The principal violist of the Metropolitan Opera Orchestra shares his audition experience and tips for those looking to land an orchestral job

Milisavljevic_Heahdshot Wick Beavers

Milan Milisavljević © Wick Beavers

I have been principal viola at the Metropolitan Opera Orchestra for three years, and was assistant principal (third chair), for 12 years before that. 

At the Met, the auditions are always blind and remain so in all rounds, the only exception being concertmaster auditions. There is no discussion allowed between panel members and once results are tabulated, the results are immediately known. This way, objectivity is maximised and groupthink is minimised. The trial period is two seasons. There is feedback available during that time from other players in the section or other principals and the music director, if applicable.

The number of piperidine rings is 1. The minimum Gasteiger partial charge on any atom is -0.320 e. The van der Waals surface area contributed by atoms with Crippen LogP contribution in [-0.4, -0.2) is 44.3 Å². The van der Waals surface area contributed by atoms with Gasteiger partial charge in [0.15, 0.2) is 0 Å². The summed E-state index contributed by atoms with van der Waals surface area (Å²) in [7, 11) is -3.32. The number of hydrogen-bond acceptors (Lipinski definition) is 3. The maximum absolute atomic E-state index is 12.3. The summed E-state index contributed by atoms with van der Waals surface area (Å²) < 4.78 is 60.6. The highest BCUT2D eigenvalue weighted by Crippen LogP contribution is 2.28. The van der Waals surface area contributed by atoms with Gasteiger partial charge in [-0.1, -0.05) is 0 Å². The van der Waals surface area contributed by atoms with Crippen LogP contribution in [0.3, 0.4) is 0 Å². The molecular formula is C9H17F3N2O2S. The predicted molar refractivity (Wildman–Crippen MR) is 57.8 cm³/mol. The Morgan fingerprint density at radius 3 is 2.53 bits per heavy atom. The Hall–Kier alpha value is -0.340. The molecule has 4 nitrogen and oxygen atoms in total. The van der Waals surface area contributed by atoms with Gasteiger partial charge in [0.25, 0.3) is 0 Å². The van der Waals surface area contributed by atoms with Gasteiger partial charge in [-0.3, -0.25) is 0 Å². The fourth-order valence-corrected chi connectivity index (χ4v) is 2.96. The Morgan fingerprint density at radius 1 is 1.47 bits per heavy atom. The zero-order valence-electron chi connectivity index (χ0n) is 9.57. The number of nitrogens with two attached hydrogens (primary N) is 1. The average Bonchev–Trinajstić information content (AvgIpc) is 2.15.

I auditioned twice, for both jobs I’ve held at the Met, and have done another nine or ten auditions total. I was a tutti player in the Royal Concertgebouw Orchestra previously, for two years. At my audition there, the sightreading bit was an excerpt from a Bruckner symphony. It did well until a key change, where I royally (no pun intended) bombed. The face I had when I was done made the players laugh, and their guffawing accompanied me exiting the stage. I got the job anyway!

My advice to musicians going for auditions: play like an artist and you will win any job (stolen from my teacher Atar Arad). You have to make an honest musical statement to be noticed. Trying to fit what others want never works, either in life or in music.

Watch: Metropolitan Orchestra violists perform tribute to colleague Vincent Lionti

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